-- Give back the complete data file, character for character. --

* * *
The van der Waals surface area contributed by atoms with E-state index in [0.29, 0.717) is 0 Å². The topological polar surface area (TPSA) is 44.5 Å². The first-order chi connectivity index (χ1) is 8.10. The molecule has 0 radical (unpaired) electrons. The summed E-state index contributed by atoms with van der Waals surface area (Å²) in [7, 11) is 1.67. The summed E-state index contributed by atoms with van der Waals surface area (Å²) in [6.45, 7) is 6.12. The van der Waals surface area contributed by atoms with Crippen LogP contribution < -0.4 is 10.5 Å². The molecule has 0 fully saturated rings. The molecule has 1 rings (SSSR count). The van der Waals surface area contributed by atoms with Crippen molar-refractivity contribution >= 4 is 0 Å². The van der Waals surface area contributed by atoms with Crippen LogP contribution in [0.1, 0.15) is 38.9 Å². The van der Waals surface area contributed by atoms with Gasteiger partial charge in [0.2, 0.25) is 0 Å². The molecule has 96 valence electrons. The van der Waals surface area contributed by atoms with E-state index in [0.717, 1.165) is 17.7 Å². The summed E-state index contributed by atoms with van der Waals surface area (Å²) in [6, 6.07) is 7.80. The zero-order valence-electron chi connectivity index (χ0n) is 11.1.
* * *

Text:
The van der Waals surface area contributed by atoms with E-state index in [0.29, 0.717) is 0 Å². The topological polar surface area (TPSA) is 44.5 Å². The first-order chi connectivity index (χ1) is 8.10. The molecule has 0 radical (unpaired) electrons. The summed E-state index contributed by atoms with van der Waals surface area (Å²) in [7, 11) is 1.67. The summed E-state index contributed by atoms with van der Waals surface area (Å²) in [6.45, 7) is 6.12. The van der Waals surface area contributed by atoms with Crippen LogP contribution < -0.4 is 10.5 Å². The molecule has 0 fully saturated rings. The molecule has 1 rings (SSSR count). The van der Waals surface area contributed by atoms with Crippen molar-refractivity contribution >= 4 is 0 Å². The van der Waals surface area contributed by atoms with Crippen LogP contribution in [0.1, 0.15) is 38.9 Å². The van der Waals surface area contributed by atoms with Gasteiger partial charge in [0.2, 0.25) is 0 Å². The molecule has 96 valence electrons. The van der Waals surface area contributed by atoms with E-state index in [0.717, 1.165) is 17.7 Å². The summed E-state index contributed by atoms with van der Waals surface area (Å²) in [6, 6.07) is 7.80. The zero-order valence-electron chi connectivity index (χ0n) is 11.1.